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Benjamin 397 – Part 8

397 with new stock
Benjamin 397 with my new curly maple stock.

Part 1
Part 2
Part 3
Part 4
Part 5
Part 6
Part 7

This report covers:

  • Oh, Oh!
  • Missing a screw
  • Where’s my screw?
  • The mount
  • The Picatinny rail only fits one way
  • Now mount the scope
  • The whole package
  • Summary

Today I mount a scope on the Benjamin 397, preparing for another round of accuracy tests. Let’s get started.

Oh, Oh!

I don’t like it when a report begins with an oh, oh — do you? But today there was an oh, oh, and I decided to make some lemonade.  Let’s see what happened.

Missing a screw

It’s been said of me more than once that I was missing a screw, but this time it turned out to be the Air Venturi Intermount kit that I was using to mount a scope to my 397 — the one with the pretty wood. I purchased the 397 from Pyramyd Air because I spent some money having reader Vana2 (Hank from Canada) make me that drop-dead gorgeous curly maple buttstock and forearm for it. 

I hoped that a UTG scope ring screw would fit the intermount with the missing screw, but UTG screws are metric and slightly too small. But good old AirForce Airguns uses ‘Mercan-sized fasteners, and a cap screw from their adjustable mount fit this intermount well. It’s not a perfect fit, but the Picatinny rail base is tight and that’s all I care about for now.

Where’s my screw?

Except, since I paid full retail for the 397 I also paid full price for the Intermount. And I’m glad I did because now I had a chance to test Pyramyd Air’s customer support.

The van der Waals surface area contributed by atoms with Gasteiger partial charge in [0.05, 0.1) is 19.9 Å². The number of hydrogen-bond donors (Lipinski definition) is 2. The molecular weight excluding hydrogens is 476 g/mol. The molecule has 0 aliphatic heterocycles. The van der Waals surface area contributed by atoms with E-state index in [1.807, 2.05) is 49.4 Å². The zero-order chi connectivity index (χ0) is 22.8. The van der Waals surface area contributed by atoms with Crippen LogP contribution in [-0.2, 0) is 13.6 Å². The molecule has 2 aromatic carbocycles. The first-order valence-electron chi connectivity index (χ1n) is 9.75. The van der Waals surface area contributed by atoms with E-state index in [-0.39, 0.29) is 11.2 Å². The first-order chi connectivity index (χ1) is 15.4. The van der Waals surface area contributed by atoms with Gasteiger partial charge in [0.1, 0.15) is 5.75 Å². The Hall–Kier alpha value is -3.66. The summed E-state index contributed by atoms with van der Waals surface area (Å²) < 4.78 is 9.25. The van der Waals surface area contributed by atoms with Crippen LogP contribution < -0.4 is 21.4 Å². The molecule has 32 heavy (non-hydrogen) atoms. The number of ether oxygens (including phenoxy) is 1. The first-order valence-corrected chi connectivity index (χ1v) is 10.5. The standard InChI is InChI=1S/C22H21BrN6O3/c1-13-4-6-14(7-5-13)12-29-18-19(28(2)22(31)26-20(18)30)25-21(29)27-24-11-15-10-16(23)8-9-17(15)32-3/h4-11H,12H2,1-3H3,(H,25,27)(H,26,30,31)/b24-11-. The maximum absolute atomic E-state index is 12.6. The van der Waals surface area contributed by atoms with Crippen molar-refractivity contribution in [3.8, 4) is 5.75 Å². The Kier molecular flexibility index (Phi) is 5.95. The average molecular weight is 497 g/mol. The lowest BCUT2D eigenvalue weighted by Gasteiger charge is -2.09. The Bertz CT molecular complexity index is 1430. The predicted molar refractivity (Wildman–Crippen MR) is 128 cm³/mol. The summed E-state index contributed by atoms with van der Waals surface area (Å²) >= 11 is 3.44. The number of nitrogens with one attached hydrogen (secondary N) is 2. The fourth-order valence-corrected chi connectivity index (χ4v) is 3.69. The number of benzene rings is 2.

A person named Crissy helped me out on a chat line, and once we established what had happened she sent me a new intermount. They don’t stock spare screws for those sorts of things because that might enlarge their inventory ten times (to inventory every size, thread count and length for just all the scope mounts, plus all the other little bits and pieces). I understand, but it still irritates me that it costs them so much for one screw. If I discover the screw size I might order several and return the extra mount to them complete. But for now, I have several blogs to write. I’ll start with the screw from the AirForce mount and swap it out when the other intermount arrives.

By the way, until the very end Crissy didn’t know who I was and even then I don’t think she knew that I write this blog.

The bottom line is — I was very satisfied with Pyramyd Air’s customer support. It solved my problem. And I went about it in this way instead of just contacting some folks at PA that I normally deal with because:

1. The intermount is mine, and 
2. I wanted to see customer support for myself.

I can tell you this — if Harley Davidson had a customer support group as good as Pyramyd’s, they might sell a lot more motorcycles.

The mount

The intermount comes in two parts, comprised of five pieces. There are two bases that attach to the receiver of the Benjamin rifle, and a Picatinny rail that’s held on by two screws.

397 intermount bases
The bases clamp to the round receiver of the Benjamin 397. Note the distance these bases are apart. The screw holes mean they must always be this far apart.

The bases attach by clamping tight onto the receiver. Now, right there is a potential problem. The receiver is soldered to the lower tube just like the barrel. If the clamp legs extend too deep into the solder joint they will pry the receiver away from the lower tube. This is the same reason that you never, never attempt to remove the rear sight. It’s clamped tight to the barrel, and prying one of the legs open far enough to remove it has been known to break the solder joint more than once.

397 intermount base detail
On close examination the intermount base doesn’t seem to be pushing against the solder, but I guess only time will tell for certain. 

Build a Custom Airgun

The Picatinny rail only fits one way